Acrylamide: Snack Food Cancer Risk or Not?
A Natural By-product of Cooking Certain Foods
- French fries
- Potato chips
- Certain types of fried or baked bread
- Some processed cereals
Dietary Acrylamide and Cancer
Study Finds Absence of Evidence
But Is This Evidence of Absence?
What Is a Consumer to Do?
- French fries, potato chips, crackers, and other high-acrylamide foods are often high in calories and low in nutritional value. High consumption of these foods has been linked to increased cancer risk for reasons that have nothing to do with acrylamide. People who eat lots of these foods tend to crowd other foods off the plate (foods such as vegetables, fruits, beans and whole grains, which have been shown to provide protection against certain types of cancer). Eating a lot of fat and calories also contributes to obesity, which can increase the risk for many cancers.
- If you are concerned about cancer risk:
Center for Science in the Public Interest http://www.cspinet.org/
United States Food and Drug Administration http://www.fda.gov/
Canadian Council on Food and Nutrition http://www.ccfn.ca/
Dietitians of Canada http://www.dietitians.ca/
Acrylamide in food and cancer risk. National Cancer Institute website. Available at: http://www.cancer.gov/cancertopics/factsheet/risk/acrylamide-in-food. Accessed May 4, 2009.
Acrylamide: questions and answers. United States Food and Drug Administration website. Available at: http://www.fda.gov/Food/FoodSafety/FoodContaminantsAdulteration/ChemicalContaminants/Acrylamide/UCM053569. Updated May 13, 2009. Accessed April 13, 2011.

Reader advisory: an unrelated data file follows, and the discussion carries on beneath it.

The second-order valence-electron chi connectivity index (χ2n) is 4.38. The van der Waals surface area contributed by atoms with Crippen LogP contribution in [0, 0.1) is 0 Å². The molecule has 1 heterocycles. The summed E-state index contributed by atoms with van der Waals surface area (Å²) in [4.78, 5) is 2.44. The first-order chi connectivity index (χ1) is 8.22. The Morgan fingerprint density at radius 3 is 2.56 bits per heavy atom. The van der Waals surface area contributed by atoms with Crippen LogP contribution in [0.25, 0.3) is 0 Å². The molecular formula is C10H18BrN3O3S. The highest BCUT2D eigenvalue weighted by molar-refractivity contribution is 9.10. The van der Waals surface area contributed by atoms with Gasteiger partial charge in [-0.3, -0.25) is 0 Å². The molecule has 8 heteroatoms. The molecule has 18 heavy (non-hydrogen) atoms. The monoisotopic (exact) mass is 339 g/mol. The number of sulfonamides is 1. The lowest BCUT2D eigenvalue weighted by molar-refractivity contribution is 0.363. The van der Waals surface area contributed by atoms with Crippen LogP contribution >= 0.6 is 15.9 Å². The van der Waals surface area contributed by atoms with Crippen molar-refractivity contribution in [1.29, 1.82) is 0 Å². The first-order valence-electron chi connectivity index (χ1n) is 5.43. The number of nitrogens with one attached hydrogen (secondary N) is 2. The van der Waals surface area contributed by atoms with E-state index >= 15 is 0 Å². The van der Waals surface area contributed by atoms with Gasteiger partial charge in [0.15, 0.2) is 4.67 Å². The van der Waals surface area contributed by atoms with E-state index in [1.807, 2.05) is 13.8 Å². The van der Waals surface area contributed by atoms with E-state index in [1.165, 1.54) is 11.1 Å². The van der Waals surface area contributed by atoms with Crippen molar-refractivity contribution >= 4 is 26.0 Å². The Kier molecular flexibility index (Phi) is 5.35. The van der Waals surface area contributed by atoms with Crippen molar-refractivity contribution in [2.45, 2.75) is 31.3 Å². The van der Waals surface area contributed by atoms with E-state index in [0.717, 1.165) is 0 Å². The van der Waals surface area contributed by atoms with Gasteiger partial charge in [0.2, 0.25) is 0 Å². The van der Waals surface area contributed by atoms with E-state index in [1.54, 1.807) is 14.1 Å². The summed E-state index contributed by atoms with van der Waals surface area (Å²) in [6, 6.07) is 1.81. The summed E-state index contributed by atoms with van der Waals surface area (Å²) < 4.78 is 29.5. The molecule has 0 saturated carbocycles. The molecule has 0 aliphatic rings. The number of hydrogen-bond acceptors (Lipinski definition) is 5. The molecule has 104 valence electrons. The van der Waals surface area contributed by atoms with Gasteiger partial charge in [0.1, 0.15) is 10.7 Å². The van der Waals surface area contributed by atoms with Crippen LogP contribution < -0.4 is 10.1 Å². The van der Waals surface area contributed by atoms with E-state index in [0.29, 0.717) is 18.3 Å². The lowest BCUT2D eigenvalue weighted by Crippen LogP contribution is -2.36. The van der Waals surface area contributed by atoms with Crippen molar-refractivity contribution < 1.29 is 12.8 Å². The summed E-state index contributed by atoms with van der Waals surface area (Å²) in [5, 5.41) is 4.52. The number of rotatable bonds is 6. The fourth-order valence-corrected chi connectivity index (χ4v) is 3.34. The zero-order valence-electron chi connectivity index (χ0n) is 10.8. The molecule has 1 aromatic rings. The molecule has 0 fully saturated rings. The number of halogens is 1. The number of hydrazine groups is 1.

AICR statement on acrylamide. American Institute for Cancer Research website. Available at: http://www.aicr.org/. Accessed April 16, 2003.
American Council on Science and Health website. Acrylamide in food: is it a real threat to public health? Available at: http://www.acsh.org. Accessed April 16, 2003.
Breast cancer in women. EBSCO DynaMed website. Available at: http://www.ebscohost.com/dynamed/. Updated April 4, 2011. Accessed April 13, 2011.
Mucci L, Dickman P, Steineck G, et al. Dietary acrylamide and cancer of the large bowel, kidney, and bladder: absence of an association in a population-based study in Sweden. Br J Cancer. 2003;88:84-89.
Mucci L, Sandin S, Bälter K, et al. Acrylamide intake and breast cancer risk in Swedish women. JAMA. 2005;293(11):1326-1327.
New tests confirm acrylamide in American foods. Center for Science in the Public Interest website. Available at: http://www.cspinet.org/new/200206251.html. Accessed April 16, 2003
Tareke E, Rydberg P, Karlsson P, et al. Analysis of acrylamide, a carcinogen formed in heated foodstuffs. J Agri and Food Chem. 2002;50:4988-5006.
Turning up the heat on acrylamide. United States Food and Drug Administration website. Available at: http://www.fda.gov/fdac/features/2003/103%5Ffood.html. Accessed March 25, 2003
- Reviewer: Brian Randall, MD
- Review Date: 04/2011 -
- Update Date: 07/27/2012 -
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